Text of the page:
Ingmar Bergman’s Summer Movies Raise the Temperature
The fleeting Nordic summer, a respite from the darkness of interminable winter, is “the loveliest time of the year,” the Swedish author Selma Lagerlof wrote, with some understatement, in “The Story of Gosta Berling”: “Everything was beautiful. The road, gray and dusty as it was, had its border of flowers.” Even “the smallest child went on the road with a bunch of lilacs in her hand, and every peasant woman had a little bouquet stuck in her neckerchief.”
This heady season of bright nights, wild strawberries and pantheistic joy is recalled as a time of intense yearning and elusive happiness, shadowed by an impending autumn, in the early movies of Sweden’s greatest filmmaker, Ingmar Bergman — notably “Summer Interlude” (1951) and “Summer With Monika” (1953).
“Summer Interlude” is a journey into the past. It opens with a montage of the earth in bloom, followed by a shot of windblown leaves. The heart of the movie is a prolonged flashback that begins when a dancer (Maj-Britt Nilsson), feeling old and already mourning her youth at 28, receives a journal written some 15 years earlier by the boy, long dead, who was her first love (Birger Malmsten).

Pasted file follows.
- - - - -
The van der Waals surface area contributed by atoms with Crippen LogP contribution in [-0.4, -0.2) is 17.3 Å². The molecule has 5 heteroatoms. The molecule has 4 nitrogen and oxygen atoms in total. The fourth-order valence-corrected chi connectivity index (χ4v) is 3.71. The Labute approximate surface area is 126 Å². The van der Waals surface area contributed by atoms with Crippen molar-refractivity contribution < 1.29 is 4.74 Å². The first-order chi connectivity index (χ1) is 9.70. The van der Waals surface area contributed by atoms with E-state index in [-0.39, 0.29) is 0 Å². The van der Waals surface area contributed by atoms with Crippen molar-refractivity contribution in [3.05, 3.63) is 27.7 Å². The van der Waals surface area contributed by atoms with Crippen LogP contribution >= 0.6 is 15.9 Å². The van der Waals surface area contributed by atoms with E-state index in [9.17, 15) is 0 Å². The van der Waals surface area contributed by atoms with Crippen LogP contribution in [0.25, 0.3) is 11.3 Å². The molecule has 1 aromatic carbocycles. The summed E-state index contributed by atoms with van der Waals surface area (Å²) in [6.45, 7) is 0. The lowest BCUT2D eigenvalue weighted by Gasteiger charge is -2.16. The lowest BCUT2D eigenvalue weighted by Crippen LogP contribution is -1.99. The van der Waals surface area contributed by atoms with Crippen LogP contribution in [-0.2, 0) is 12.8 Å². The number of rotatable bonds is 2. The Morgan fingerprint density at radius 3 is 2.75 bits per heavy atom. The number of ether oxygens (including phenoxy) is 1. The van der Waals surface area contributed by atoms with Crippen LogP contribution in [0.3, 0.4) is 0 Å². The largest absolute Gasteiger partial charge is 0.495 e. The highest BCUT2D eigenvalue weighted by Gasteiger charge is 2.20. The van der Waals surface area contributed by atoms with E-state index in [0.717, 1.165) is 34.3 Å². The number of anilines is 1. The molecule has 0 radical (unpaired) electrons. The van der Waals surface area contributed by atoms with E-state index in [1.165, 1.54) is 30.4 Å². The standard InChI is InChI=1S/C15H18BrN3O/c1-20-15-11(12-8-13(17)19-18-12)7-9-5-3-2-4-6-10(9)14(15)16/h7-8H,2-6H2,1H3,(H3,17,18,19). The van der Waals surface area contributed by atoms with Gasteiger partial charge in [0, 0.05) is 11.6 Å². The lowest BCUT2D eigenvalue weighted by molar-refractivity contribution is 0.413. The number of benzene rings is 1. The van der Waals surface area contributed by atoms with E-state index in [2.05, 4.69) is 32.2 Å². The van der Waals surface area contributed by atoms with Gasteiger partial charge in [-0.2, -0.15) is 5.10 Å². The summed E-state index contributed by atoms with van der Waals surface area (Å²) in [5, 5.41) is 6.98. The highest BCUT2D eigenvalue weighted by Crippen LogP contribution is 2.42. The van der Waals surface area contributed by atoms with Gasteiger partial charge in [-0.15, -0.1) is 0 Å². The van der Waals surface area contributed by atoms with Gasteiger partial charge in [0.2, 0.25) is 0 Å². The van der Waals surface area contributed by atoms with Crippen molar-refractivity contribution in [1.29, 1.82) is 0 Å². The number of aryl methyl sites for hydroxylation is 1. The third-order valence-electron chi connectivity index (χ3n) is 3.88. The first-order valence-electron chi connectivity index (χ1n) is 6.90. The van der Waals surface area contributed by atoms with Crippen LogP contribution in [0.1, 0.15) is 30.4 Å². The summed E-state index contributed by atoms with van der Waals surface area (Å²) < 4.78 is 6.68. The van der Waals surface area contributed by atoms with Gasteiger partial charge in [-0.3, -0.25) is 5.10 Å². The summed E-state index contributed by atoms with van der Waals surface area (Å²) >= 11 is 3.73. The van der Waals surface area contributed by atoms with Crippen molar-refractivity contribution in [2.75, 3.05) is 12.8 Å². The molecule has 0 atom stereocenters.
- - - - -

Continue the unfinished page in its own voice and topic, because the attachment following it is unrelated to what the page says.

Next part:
Nilsson gives a terrific performance, both as a high-spirited adolescent and a prematurely world-weary ballerina. Not only lyrical, the movie can be frisky, too, as in the playful interpolation of an animated cartoon. A small film with big ambitions regarding the nature of love and mortality as well as the relationship between life and theater, “Summer Interlude” is alternately melodramatic and expressionistic, occasionally verging on the supernatural. Still, the filmmaking feels fresh and emotionally raw, leaving the odd sense of Bergman already nostalgic for his own innocence.